Also! Make sure the buy regular ol’ unsalted butter. This is one of the times it’s important to NOT use European butter. European butter has a lower water content and that leads to a less flakey, delicate crust. European butter is needed though if you want to make croissants  or danishes or anything like that.

Blueberry Muffins

I’m going to start this one with a bold statement. Of all the things that I may create, this is my husband’s favorite. Granted he has his favorite cookies, or breakfast food or whatever! But beyond all of that, this seems to eclipse them all. So, I thought it good enough to share. Like many of my recipes, this one is merged with quite a few different recipes.

2 cups flour

2 tsp baking powder

1/4 tsp salt

1/2 tsp cinnamon

8 Tbsp (1 stick) butter

1 cup packed brown sugar

2 eggs

1 Tbsp vanilla

1/2 cup half and half (or whole milk will do)

2 cups blueberries

zest of 1 lemon – yields approx. 20 muffins

Preheat the oven to 350. You’ll drop the temperature to 325 once the muffins are in the oven. Set butter out to soften. 30-40 minutes should suffice. Careful to not let it “melt” at room temperature (see post about cookie tips). The butter will come up in temperature when it’s getting beaten.

Mix dry ingredients. Beat butter until fluffy, might not look that impressive since it doesn’t have that much butter. Add brown sugar, I like the flavor of the dark brown sugar but light will do too. Add eggs until fully incorporated. Make sure to stop and scrape the sides of the bowl. Add in flour in thirds, it lessens the flour from flying out of the bowl. Alternate the flour additions with the milk. Add in your vanilla (it seems like a lot… it was an accidental discovery that kind of tricks the mind into thinking it tastes sweeter than the amount of sugar would do). Add in your zest, make sure it’s not clumped together anywhere. Fold in your blueberries.

Drop your muffin batter into a lined muffin tin. I normally use my ice cream scoop because it’s easy or some times two spoons. Fill to almost the top, not quite full. Bake at 325 (drop from 350 that the preheat was) for 24-28 minutes.

Remove when the muffin is springy to the touch. Let cool for about minutes and enjoy!

I couldn’t get my son to leave the muffin alone to get a picture

Professional looking no knead bread like from a bakery

Like nearly everyone else who’s alive, I check out pinterest and very sadly I have seen awful no knead bread recipes. I have struggled with bread baking for years. From TBF (total bread failure) to PBF (partial bread failure), I’ve seen a lot and struggled with consistency using similar recipes and instructions. I have about 5 bread books and after tutorials and whatever other resource I could find, I have finally been able to consistently bake bread that rivals albertsons or publix fresh baked bread. You southerners know what I’m talking about.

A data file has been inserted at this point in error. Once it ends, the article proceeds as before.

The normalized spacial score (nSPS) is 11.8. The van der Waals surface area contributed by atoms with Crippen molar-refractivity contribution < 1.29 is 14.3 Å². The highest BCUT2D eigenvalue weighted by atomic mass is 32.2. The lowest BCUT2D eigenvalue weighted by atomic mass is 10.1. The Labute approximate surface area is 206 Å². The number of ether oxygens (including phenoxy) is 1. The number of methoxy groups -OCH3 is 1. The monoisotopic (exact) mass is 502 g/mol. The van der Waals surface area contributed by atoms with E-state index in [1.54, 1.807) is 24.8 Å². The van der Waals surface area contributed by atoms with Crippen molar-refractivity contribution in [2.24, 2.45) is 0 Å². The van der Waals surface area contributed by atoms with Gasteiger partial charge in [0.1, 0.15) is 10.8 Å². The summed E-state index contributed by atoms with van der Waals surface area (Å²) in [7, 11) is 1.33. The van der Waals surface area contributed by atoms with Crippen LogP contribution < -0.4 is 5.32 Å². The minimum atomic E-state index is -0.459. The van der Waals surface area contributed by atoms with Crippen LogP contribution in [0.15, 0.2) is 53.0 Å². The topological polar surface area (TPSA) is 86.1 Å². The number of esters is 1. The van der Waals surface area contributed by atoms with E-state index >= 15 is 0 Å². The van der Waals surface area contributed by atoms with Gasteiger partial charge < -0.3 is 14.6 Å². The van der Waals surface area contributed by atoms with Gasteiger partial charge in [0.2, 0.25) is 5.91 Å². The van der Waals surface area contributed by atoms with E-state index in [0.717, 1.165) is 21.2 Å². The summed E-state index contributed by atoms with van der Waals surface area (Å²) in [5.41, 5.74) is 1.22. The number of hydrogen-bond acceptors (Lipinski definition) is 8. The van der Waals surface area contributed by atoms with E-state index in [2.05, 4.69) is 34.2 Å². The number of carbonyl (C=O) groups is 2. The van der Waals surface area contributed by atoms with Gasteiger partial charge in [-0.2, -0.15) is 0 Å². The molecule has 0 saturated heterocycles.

This recipe is only for using the no knead method for bread, it does not apply when hand kneading or machine kneading. Here are some problems with the bread recipes I see. They do not allow proper proving before baking. One cannot get a strong gluten structure with one rise. Nope, I’ve tried it. And if you wiggle the bread too much, it all deflates! Also… a 30 minute rise is horribly insufficient. Here may be some common troubles with your bake.

bread deflates – improper structure, improper proving

tough crust – improper gluten structure

tough crust and gummy center – improper gluten structure and didn’t cool long enough! (I know, it’s so hard to let it)

dense bread, didn’t rise at all! – yeast probably died, didn’t get a proof

If you’ve had these problems, I know I have! Then you’ve listened to those blogs from people who listened to blogs or got an insufficient book and looked no further. I have a couple and I have followed these blogs. These sweet dears probably do not know that it’s possible to make the awesome bread in the stores. I thought, maybe there are additives or preservatives for those results, like in box cake… no… the instructions were out there and I wish I had found them sooner.  So! I will share my recipe and instructions and then explain “the why”.

Simple boule (round bread, or “bowl” bread)

3 cups all purpose or bread flour

1 1/2 cups distilled water (adjust 10% increase for dry climates, adjust atleast 10% additionally for altitude)

1 Tbsp yeast

3/4 Tbsp – 1 Tbsp salt (to taste)

Mix flour, yeast, and salt together in your largest bowl. Pour in your water and mix. I like to use my hands or a butter knife. Yeah, may sound crazy but it works and cleans off easily. You want to mix to make sure the flour is all incorporated or you’ll end up with “flour pearls” and that makes for ugly (and homemade looking) bread. Once you’ve got a nice sticky heap, cover and set aside for at least 2 hours!

Dust the top of the risen dough, a clean work surface and your hands with flour. Your dough should still be quite sticky and droopy. Shape your dough into a rough rectangle. Lightly dust with flour (called a gluten coat… I don’t know why), and fold into thirds. Take your dough and fold that in half and drop into an oiled bowl (or sometimes I dump it back into my previous bowl with dough residue… just slightly more work to get it out if you do it this way). Your dough will rise much quicker this time. Maybe a 30-45 minute rise.